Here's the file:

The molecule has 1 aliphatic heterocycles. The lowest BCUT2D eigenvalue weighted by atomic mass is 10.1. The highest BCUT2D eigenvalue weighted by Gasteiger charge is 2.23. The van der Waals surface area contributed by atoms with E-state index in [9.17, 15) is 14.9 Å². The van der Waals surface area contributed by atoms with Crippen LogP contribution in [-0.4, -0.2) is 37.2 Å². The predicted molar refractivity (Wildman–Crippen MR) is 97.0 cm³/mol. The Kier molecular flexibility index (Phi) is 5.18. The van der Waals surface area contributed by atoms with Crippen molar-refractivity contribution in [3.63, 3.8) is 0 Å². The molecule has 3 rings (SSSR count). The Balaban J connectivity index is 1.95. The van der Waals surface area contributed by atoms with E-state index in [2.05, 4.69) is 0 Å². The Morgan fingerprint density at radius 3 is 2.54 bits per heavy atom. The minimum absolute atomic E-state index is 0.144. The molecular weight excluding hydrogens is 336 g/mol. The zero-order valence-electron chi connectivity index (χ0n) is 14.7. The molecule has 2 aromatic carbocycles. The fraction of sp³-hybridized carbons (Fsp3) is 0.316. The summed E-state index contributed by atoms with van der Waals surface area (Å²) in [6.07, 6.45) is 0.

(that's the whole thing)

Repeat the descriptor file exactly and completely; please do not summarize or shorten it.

The molecule has 1 aliphatic heterocycles. The lowest BCUT2D eigenvalue weighted by atomic mass is 10.1. The highest BCUT2D eigenvalue weighted by Gasteiger charge is 2.23. The van der Waals surface area contributed by atoms with E-state index in [9.17, 15) is 14.9 Å². The van der Waals surface area contributed by atoms with Crippen LogP contribution in [-0.4, -0.2) is 37.2 Å². The predicted molar refractivity (Wildman–Crippen MR) is 97.0 cm³/mol. The Kier molecular flexibility index (Phi) is 5.18. The van der Waals surface area contributed by atoms with Crippen molar-refractivity contribution in [3.63, 3.8) is 0 Å². The molecule has 3 rings (SSSR count). The Balaban J connectivity index is 1.95. The van der Waals surface area contributed by atoms with E-state index in [2.05, 4.69) is 0 Å². The Morgan fingerprint density at radius 3 is 2.54 bits per heavy atom. The minimum absolute atomic E-state index is 0.144. The molecular weight excluding hydrogens is 336 g/mol. The zero-order valence-electron chi connectivity index (χ0n) is 14.7. The molecule has 2 aromatic carbocycles. The fraction of sp³-hybridized carbons (Fsp3) is 0.316. The summed E-state index contributed by atoms with van der Waals surface area (Å²) in [6.07, 6.45) is 0.